What if George Zimmerman was a Police Officer?Submitted by Marc Clair on Mon, 07/15/2013 - 15:45
It is not my intention with this post to judge the innocence or guilt of George Zimmerman. A jury has acquitted him of charges for the murder of Trayvon Martin. The jury has seen and examined the evidence more than I nor any online armchair juror has. Rather it is reaction of the media and the public at large over the case that I find interesting, if not perplexing.
Over at the Lew Rockwell blog, Butler Shaffer makes an interesting observation about the closing argument the prosecution made in their case against Zimmerman:
Toward the end of the state’s summation, it was said that if a person wanted to do what George Zimmerman did “you’d better have one of these” (whereupon a photo of a policeman’s badge was projected onto the screen).
When the prosecutor refers to “what George Zimmerman did” he is likely referring to his activities as a private citizen participating in his local “Neighborhood Watch” program. It was under this auspice that Zimmerman was operating when he called 911 and reported what he saw as the suspicious behavior of Trayvon Martin. Zimmerman was operating as part of a voluntary organization of neighbors who have gathered together to protect their neighborhood, which had been subject to a series of burglaries.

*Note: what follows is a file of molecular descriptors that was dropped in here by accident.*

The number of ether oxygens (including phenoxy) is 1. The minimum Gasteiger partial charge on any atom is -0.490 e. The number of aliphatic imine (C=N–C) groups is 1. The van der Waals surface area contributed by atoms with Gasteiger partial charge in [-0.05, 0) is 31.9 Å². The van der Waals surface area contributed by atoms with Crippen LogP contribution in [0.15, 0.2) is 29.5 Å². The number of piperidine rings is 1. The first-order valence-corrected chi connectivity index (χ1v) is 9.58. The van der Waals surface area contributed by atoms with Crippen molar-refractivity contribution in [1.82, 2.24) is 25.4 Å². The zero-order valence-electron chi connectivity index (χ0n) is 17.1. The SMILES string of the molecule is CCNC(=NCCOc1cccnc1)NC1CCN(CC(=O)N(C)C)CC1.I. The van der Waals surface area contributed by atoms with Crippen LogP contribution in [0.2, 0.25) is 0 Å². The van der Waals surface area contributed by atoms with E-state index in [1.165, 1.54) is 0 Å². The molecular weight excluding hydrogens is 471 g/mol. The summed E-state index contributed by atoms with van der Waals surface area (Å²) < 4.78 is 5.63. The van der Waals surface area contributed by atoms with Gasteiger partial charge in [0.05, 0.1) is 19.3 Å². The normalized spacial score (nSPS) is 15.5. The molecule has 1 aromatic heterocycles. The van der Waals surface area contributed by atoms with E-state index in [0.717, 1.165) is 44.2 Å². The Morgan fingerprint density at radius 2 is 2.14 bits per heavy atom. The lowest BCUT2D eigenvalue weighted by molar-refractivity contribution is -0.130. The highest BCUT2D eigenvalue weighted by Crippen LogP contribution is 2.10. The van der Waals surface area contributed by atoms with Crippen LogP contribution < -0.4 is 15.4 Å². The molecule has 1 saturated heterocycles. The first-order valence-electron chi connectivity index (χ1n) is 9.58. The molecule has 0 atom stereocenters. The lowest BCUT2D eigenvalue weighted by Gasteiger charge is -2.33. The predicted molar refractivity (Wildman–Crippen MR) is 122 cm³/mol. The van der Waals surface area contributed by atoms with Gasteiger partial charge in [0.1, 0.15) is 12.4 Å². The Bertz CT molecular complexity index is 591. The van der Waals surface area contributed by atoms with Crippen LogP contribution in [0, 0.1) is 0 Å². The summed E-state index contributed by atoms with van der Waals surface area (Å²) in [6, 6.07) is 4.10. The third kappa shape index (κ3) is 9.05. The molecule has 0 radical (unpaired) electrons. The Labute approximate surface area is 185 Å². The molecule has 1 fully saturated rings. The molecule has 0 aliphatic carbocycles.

The implication here is not that Zimmerman did anything wrong by finding Martin’s behaviors suspicious, nor by reporting that activity or keeping an eye on his movements. Zimmerman’s real sin was not having “the badge”. Because he was a private citizen and not an employee of the State, Zimmerman’s actions leading up to the incident with Martin were somehow less valid than if he were a “certified” member of law enforcement.